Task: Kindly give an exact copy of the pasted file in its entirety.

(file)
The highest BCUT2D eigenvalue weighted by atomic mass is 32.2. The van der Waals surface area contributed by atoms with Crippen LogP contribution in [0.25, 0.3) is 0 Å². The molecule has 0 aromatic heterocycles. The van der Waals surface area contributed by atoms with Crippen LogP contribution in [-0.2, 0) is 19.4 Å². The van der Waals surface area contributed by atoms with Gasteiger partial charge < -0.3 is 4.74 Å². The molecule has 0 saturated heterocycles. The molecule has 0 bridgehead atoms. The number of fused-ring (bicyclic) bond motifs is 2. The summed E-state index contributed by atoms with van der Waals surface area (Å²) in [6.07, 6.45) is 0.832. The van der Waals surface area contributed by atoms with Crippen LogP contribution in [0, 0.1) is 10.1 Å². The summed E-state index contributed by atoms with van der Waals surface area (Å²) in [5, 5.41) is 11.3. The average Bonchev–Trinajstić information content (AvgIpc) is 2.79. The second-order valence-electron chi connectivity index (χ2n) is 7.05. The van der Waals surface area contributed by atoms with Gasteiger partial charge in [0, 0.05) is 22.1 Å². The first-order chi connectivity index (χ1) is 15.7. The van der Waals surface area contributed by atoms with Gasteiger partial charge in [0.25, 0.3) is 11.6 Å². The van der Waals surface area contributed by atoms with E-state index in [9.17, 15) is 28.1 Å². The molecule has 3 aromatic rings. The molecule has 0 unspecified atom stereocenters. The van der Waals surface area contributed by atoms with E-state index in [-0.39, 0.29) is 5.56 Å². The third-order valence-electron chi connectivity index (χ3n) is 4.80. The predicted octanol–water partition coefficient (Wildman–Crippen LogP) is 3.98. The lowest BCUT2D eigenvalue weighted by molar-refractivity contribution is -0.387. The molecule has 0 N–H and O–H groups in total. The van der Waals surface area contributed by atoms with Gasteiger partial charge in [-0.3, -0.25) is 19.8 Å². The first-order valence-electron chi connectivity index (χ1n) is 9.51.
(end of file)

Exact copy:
The highest BCUT2D eigenvalue weighted by atomic mass is 32.2. The van der Waals surface area contributed by atoms with Crippen LogP contribution in [0.25, 0.3) is 0 Å². The molecule has 0 aromatic heterocycles. The van der Waals surface area contributed by atoms with Crippen LogP contribution in [-0.2, 0) is 19.4 Å². The van der Waals surface area contributed by atoms with Gasteiger partial charge < -0.3 is 4.74 Å². The molecule has 0 saturated heterocycles. The molecule has 0 bridgehead atoms. The number of fused-ring (bicyclic) bond motifs is 2. The summed E-state index contributed by atoms with van der Waals surface area (Å²) in [6.07, 6.45) is 0.832. The van der Waals surface area contributed by atoms with Crippen LogP contribution in [0, 0.1) is 10.1 Å². The summed E-state index contributed by atoms with van der Waals surface area (Å²) in [5, 5.41) is 11.3. The average Bonchev–Trinajstić information content (AvgIpc) is 2.79. The second-order valence-electron chi connectivity index (χ2n) is 7.05. The van der Waals surface area contributed by atoms with Gasteiger partial charge in [0, 0.05) is 22.1 Å². The first-order chi connectivity index (χ1) is 15.7. The van der Waals surface area contributed by atoms with Gasteiger partial charge in [0.25, 0.3) is 11.6 Å². The van der Waals surface area contributed by atoms with E-state index in [9.17, 15) is 28.1 Å². The molecule has 3 aromatic rings. The molecule has 0 unspecified atom stereocenters. The van der Waals surface area contributed by atoms with E-state index in [-0.39, 0.29) is 5.56 Å². The third-order valence-electron chi connectivity index (χ3n) is 4.80. The predicted octanol–water partition coefficient (Wildman–Crippen LogP) is 3.98. The lowest BCUT2D eigenvalue weighted by molar-refractivity contribution is -0.387. The molecule has 0 N–H and O–H groups in total. The van der Waals surface area contributed by atoms with Gasteiger partial charge in [-0.3, -0.25) is 19.8 Å². The first-order valence-electron chi connectivity index (χ1n) is 9.51.